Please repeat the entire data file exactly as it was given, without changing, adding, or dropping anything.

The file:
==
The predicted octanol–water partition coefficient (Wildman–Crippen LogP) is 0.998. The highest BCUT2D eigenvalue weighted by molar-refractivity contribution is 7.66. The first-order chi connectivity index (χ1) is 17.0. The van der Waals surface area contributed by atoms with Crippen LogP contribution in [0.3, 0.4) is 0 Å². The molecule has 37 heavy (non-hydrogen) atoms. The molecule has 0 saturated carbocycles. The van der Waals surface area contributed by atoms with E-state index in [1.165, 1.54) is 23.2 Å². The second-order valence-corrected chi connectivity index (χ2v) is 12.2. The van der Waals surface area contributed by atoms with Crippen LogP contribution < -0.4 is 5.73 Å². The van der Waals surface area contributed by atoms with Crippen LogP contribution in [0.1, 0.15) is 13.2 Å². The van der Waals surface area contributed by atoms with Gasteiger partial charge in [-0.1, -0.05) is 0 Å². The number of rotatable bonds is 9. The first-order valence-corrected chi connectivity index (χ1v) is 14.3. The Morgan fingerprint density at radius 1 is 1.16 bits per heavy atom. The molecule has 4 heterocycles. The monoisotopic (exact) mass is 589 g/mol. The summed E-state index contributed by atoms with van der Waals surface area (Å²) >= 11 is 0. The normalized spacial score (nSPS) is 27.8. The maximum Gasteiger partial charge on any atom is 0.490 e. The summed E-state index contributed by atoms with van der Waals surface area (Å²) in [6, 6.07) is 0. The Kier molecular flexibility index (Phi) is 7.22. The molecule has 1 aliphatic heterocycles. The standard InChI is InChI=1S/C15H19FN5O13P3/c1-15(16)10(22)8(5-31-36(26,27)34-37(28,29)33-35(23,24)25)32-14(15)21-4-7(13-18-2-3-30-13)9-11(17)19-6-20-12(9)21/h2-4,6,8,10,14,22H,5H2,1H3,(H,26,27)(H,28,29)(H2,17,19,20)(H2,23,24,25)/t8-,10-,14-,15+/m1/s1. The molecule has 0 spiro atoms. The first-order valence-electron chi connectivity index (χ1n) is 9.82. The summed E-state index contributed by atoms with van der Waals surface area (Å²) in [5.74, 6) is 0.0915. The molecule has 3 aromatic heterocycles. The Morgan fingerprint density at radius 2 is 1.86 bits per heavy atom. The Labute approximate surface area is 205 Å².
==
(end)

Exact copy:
The predicted octanol–water partition coefficient (Wildman–Crippen LogP) is 0.998. The highest BCUT2D eigenvalue weighted by molar-refractivity contribution is 7.66. The first-order chi connectivity index (χ1) is 17.0. The van der Waals surface area contributed by atoms with Crippen LogP contribution in [0.3, 0.4) is 0 Å². The molecule has 37 heavy (non-hydrogen) atoms. The molecule has 0 saturated carbocycles. The van der Waals surface area contributed by atoms with E-state index in [1.165, 1.54) is 23.2 Å². The second-order valence-corrected chi connectivity index (χ2v) is 12.2. The van der Waals surface area contributed by atoms with Crippen LogP contribution < -0.4 is 5.73 Å². The van der Waals surface area contributed by atoms with Crippen LogP contribution in [0.1, 0.15) is 13.2 Å². The van der Waals surface area contributed by atoms with Gasteiger partial charge in [-0.1, -0.05) is 0 Å². The number of rotatable bonds is 9. The first-order valence-corrected chi connectivity index (χ1v) is 14.3. The Morgan fingerprint density at radius 1 is 1.16 bits per heavy atom. The molecule has 4 heterocycles. The monoisotopic (exact) mass is 589 g/mol. The summed E-state index contributed by atoms with van der Waals surface area (Å²) >= 11 is 0. The normalized spacial score (nSPS) is 27.8. The maximum Gasteiger partial charge on any atom is 0.490 e. The summed E-state index contributed by atoms with van der Waals surface area (Å²) in [6, 6.07) is 0. The Kier molecular flexibility index (Phi) is 7.22. The molecule has 1 aliphatic heterocycles. The standard InChI is InChI=1S/C15H19FN5O13P3/c1-15(16)10(22)8(5-31-36(26,27)34-37(28,29)33-35(23,24)25)32-14(15)21-4-7(13-18-2-3-30-13)9-11(17)19-6-20-12(9)21/h2-4,6,8,10,14,22H,5H2,1H3,(H,26,27)(H,28,29)(H2,17,19,20)(H2,23,24,25)/t8-,10-,14-,15+/m1/s1. The molecule has 0 spiro atoms. The first-order valence-electron chi connectivity index (χ1n) is 9.82. The summed E-state index contributed by atoms with van der Waals surface area (Å²) in [5.74, 6) is 0.0915. The molecule has 3 aromatic heterocycles. The Morgan fingerprint density at radius 2 is 1.86 bits per heavy atom. The Labute approximate surface area is 205 Å².